So what does an accountant actually do? Well, it depends. Odds are if you’re a functioning member of the business world, you’re going to need the services of an accountant at some point. Whether it’s to help with your personal taxes (even an accountant needs the services of an accountant), or to consult on important business decisions, accounting is a growing field with lots of opportunities. An accounting degree leads to a wide variety of career paths. Here are some of the many careers you may be interested in as an accountant.
- Tax Accountant – With the only two constant things in this world being death and taxes, a career in tax accounting is an extremely stable job. Tax accountants are an important part of the business environment because everyone wants to pay less taxes. Tax accountants can be found in public and private firms preparing tax returns for individuals, corporations, and partnerships alike.
- Auditor—An auditor is responsible for examining financial records and determining whether or not there are any significant misstatements that could potentially conceal fraud and other problems. Auditors can conduct internal audits (from inside a company, with the company’s audit employees) or external audits (from an outside firm). Some auditors even audit government functions as part of federal, municipal, and state oversight.
- Accounting Consultant—Accounting consultants help with financial forecasting, determining the profitability of a business, and developing a strategy to help a company save money and adopt the right accounting practices that will ensure that a company continues being profitable.
- Forensic Investigator— Part accountant, part detective, forensic investigators are at the forefront of combatting white-collar fraud and financial crimes. Forensic investigators are called in when there is a suspicion of fraud. These skilled individuals are basically the financial police, a group of investigators that know how to find fraud and the people responsible for it.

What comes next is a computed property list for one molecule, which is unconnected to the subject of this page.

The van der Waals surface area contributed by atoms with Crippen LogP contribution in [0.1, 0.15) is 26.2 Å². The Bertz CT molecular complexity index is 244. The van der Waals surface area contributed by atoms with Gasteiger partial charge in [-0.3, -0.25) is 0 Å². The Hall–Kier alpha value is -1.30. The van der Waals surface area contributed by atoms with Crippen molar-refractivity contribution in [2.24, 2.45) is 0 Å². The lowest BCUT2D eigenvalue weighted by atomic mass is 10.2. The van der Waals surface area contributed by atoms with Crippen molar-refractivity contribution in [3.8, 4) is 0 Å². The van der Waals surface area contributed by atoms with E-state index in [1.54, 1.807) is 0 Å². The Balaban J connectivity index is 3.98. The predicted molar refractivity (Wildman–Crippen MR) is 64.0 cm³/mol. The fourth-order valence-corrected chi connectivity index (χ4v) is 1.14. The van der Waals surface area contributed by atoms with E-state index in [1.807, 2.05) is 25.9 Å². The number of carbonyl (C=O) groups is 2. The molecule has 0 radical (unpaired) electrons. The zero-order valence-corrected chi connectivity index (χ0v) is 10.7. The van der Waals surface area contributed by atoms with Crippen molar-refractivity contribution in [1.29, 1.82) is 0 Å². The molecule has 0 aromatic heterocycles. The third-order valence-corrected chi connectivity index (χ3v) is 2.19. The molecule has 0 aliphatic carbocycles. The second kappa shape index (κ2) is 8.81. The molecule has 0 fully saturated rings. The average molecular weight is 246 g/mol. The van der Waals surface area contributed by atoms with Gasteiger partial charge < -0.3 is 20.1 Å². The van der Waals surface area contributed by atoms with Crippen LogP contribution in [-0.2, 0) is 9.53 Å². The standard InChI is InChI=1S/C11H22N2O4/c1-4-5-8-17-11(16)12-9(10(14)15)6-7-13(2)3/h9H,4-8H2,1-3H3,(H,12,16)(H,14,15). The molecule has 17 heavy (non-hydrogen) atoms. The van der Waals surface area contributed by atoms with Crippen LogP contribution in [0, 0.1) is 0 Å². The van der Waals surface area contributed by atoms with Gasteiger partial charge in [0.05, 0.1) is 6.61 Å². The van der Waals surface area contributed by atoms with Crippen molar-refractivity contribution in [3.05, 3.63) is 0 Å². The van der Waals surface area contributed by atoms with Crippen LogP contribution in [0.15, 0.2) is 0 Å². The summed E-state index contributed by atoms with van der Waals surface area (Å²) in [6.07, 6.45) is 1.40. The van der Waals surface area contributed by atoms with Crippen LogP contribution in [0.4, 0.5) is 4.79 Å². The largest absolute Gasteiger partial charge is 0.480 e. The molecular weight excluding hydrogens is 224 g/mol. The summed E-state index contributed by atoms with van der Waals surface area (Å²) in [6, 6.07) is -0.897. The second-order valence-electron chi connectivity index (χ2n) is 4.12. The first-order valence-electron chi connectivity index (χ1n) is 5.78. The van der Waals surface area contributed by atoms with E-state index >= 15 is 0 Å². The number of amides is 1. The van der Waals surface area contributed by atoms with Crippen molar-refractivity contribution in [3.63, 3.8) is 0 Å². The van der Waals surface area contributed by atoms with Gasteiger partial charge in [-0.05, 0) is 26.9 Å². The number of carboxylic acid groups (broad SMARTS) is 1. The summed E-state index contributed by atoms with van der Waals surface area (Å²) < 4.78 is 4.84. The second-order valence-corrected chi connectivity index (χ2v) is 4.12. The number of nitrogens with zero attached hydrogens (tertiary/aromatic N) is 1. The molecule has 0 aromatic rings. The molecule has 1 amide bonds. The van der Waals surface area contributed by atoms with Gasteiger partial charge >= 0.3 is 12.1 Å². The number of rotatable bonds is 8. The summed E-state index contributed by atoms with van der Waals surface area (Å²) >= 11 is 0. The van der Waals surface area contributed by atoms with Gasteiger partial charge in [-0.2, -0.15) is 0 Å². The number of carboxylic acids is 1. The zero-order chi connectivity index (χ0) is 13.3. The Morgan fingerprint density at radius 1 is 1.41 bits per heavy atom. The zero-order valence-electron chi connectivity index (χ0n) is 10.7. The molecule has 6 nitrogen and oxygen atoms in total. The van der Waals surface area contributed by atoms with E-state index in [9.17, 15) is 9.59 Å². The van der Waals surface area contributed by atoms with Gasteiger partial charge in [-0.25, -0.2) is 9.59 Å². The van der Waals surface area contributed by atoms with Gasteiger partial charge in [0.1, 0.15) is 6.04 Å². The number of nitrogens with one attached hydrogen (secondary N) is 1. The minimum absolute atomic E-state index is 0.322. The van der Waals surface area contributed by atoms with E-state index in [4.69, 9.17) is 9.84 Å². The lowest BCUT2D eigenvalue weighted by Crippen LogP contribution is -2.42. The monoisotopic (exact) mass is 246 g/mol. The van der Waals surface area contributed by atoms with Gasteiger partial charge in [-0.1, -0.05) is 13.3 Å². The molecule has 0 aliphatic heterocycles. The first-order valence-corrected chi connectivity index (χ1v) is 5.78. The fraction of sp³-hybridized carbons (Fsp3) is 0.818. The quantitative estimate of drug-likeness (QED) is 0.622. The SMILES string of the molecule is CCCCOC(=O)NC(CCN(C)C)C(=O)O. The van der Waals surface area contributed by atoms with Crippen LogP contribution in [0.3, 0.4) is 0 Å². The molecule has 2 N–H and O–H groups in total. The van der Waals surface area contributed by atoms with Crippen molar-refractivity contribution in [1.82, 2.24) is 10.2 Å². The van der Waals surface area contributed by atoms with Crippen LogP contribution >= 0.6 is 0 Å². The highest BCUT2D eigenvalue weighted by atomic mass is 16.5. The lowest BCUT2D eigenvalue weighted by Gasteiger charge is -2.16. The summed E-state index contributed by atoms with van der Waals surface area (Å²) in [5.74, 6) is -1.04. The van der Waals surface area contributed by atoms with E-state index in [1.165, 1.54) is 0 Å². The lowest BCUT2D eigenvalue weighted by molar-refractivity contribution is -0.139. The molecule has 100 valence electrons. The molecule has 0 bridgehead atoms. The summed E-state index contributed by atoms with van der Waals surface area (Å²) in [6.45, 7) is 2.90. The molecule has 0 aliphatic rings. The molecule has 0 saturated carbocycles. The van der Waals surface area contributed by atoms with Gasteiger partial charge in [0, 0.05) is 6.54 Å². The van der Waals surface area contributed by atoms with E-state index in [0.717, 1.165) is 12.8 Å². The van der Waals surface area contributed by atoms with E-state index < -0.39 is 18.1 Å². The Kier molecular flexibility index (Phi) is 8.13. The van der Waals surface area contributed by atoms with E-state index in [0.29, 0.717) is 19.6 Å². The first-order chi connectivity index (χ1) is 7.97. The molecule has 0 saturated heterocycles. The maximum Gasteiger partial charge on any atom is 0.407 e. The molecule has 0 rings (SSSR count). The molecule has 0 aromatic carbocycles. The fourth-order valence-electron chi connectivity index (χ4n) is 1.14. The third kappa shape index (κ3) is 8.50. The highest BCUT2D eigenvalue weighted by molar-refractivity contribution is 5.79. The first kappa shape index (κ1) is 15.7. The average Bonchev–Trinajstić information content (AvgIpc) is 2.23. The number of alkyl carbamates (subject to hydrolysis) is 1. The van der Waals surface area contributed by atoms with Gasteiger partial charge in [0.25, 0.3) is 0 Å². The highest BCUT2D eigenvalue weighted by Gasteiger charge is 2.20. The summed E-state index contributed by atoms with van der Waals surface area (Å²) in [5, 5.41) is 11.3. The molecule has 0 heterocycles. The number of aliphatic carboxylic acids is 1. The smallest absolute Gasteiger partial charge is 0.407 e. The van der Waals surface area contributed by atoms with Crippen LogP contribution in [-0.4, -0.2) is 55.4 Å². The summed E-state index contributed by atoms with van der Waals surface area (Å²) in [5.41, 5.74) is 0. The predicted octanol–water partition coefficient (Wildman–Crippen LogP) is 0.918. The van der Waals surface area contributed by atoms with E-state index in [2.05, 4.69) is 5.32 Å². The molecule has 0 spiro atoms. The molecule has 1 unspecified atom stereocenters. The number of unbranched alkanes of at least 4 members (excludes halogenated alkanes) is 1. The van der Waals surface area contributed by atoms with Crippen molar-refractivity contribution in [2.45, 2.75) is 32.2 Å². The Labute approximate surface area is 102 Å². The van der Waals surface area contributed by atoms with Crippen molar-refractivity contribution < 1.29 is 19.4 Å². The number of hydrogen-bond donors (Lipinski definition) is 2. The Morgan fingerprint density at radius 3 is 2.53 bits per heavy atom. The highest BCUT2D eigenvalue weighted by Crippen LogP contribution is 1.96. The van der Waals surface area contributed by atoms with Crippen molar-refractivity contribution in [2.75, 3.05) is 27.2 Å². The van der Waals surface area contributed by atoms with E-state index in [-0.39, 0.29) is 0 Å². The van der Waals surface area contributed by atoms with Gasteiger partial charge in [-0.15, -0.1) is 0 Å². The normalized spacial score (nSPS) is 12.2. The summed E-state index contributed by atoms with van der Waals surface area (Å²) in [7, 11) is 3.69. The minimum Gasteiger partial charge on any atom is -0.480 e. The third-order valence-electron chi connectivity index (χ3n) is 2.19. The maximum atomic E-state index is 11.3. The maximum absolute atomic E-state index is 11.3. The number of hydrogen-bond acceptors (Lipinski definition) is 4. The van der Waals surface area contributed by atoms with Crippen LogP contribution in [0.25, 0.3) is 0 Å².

- Actuary—What are the odds that something bad will happen? An actuary is someone that analyzes statistics and probabilities in order to determine insurance risks and premiums. Actuaries help companies determine the risks and consequences of a business decision and help provide solutions that can be used to safeguard against disaster.
- Controller—A controller in a company is responsible for the financial statements, general ledgers, payroll, accounts payable, accounts receivables, budgeting, forecasting, and tax compliance. What this means is that controllers are a hugely important part of a business.
- Chief Financial Officer—a Chief Financial Officer is responsible for managing the financial risks of a corporation and helps to weigh the financial impact of decisions. They oversee the financial activities of an entire company, manage the cash flow, and are basically the one in charge of the money in a company. Big job!
- Financial Analyst—financial analysts tend to focus on the big picture of financial decisions, reviewing data on market trends, business objectives, and investment options. Analysts are focused on what a company may do in the future.
- Accounting Information Systems—In today’s business world almost all transactions are done electronically. Because of this, it’s become increasingly important for companies to have strong security and controls on their databases and information systems.
These are just some of the many jobs available out there for accountants. Even if you don’t see something that really sparks your interest, don’t give up. An accounting skill is very valuable in the business environment. There are literally thousands of different accounting positions out there for individuals with the right skills that help people solve problems, and make the right decisions.